This article is intended to make you think before your paddle hits the water in cold weather. It is not a survival manual. If you intend on going out in Spring and Fall, you should always let people know what your route is and you should avoid the middle of big lakes and windy situations. Stay close to shore and pack your common sense.
Canoe camping in this type of weather (some of you will be venturing out this week in early May) demands that you set off into the wilderness prepared for anything that could happen. Hypothermia is a killer and traveling this time of year without extra clothing, warm layers and a reliable source for quick fire starting is unacceptable.
What does that mean? About fire starting, you ask? Well, although we live in a modern world, the wilderness is still “wild” erness. Right?! If you get wet by flipping your canoe in water this time of year, you’ve got to get warm and dry and get warm and dry fast. You’ll need to start a fire to do that. You’ll have to get out of all your cold wet clothes and into warm, dry clothes. This is why you need spare clothing in a waterproof bag. This is also why synthetic, quick dry clothing and/or wool is preferred to cotton. It can dry out by your fire faster along with you. Cotton can be a killer when it gets wet and temperatures are low.
These are the facts… the water is cold. In the case of many lakes, the ice is just going out or has only been out for a matter of days. The water temperatures are in the 30s. They won’t warm up to the 40s and 50s for weeks.
A reliable source for a quick fire needs to include multiple sources in different places on your body and kit. All of these sources need to be packed in some kind of waterproof container. The reason for having more than one is so that if one is compromised or lost you can still make fire. To make a fire quickly and correctly you need to have the following:
Waterproof Matches (Stormproof Matches)
Firestarter (like safestart gel or wet fire tinder)
Traditional Tinder (dry birchbark, dry tree bark duff, cotton fluff, etc)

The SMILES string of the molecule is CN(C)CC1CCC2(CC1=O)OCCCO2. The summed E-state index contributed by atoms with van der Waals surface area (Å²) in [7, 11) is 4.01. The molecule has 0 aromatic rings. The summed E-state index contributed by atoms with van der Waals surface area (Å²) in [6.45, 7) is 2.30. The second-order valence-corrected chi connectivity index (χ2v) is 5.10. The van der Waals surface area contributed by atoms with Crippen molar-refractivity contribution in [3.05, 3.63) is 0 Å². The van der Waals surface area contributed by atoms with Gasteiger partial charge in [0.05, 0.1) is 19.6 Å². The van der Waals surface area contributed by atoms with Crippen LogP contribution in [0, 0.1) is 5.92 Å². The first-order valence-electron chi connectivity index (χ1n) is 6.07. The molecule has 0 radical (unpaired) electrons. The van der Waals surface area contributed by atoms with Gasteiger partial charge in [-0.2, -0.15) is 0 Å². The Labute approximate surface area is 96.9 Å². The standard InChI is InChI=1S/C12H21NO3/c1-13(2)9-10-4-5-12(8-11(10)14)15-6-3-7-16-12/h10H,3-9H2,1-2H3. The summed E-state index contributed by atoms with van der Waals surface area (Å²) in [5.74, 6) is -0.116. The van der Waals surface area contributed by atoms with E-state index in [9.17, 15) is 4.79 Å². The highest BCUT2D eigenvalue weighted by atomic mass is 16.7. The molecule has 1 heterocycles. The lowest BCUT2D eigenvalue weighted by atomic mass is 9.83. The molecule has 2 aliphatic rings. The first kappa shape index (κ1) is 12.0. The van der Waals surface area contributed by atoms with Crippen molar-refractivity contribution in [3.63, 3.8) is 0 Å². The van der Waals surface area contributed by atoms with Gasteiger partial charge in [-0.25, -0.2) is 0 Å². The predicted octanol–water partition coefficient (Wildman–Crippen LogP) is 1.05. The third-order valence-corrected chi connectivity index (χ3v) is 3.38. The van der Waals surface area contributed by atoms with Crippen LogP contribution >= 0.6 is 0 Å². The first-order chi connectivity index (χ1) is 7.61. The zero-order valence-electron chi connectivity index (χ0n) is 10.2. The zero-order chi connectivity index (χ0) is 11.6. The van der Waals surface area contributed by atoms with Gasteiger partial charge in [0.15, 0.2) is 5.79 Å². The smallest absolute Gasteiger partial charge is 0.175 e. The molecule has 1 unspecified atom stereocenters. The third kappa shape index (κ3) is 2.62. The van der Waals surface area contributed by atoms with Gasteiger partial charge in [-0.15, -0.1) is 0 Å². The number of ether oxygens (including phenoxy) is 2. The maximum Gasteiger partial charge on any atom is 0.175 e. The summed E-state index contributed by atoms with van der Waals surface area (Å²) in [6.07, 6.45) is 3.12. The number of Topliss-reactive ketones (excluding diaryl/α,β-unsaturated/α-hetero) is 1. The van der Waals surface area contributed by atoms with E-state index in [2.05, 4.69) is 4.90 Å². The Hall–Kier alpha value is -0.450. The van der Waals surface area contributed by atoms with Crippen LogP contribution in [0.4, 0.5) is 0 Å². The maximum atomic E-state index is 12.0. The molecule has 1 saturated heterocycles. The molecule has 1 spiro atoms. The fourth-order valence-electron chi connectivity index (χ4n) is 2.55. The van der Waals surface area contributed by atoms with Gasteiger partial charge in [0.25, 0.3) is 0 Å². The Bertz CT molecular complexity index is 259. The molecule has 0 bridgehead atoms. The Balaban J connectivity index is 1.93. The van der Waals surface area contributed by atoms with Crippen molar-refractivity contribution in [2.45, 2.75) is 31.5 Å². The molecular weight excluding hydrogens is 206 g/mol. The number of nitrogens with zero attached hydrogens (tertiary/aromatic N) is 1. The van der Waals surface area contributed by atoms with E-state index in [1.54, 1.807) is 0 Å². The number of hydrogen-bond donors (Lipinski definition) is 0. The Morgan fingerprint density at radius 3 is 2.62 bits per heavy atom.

You also have to be practiced at not only starting the fire but building one and growing one. It is a good idea to try this a few times at home in a safe environment (and a legal one) before you find yourself like one of Jack London’s characters with one match left trying to start wet wood under branches that hold enough snow to put out your fire… if you get it started.
Knowing how to find dead, dry branches, pinecones, birchbark and larger fuel on the forest floor quickly is key. Thinking these scenarios out before they potentially end a trip or a life is good practice.
Of course this is only one aspect of being prepared.
If you are going canoe camping in the Spring or Fall,
you need at least the following preferably in a Sealine Pack or other Waterproof Pack that is always easily accessible (especially if your canoe flips):
Proper Footwear and good wool socks
Fire tinder, starter, waterproof matches, weatherproof lighter
(more than one set of fire starting material in multiple places)
Extra set of dry clothing in waterproof packs
Rain Gear, Fleece and Windshirt
Quick Source of High Energy Food
and always WEAR your LIFEVEST!
There's more, like Boat Tape, Xtra Paddles, First Aid Kit, Xtra Warm Socks... but above is a short list that easy to remember. Always pack your Common Sense! Don't take chances. Error on the safety side of things always.
Good, reliable footwear heads the list and includes:
Caney Fork Portage Boots,
Chota Breathable Socks and
Chota Hippies Waders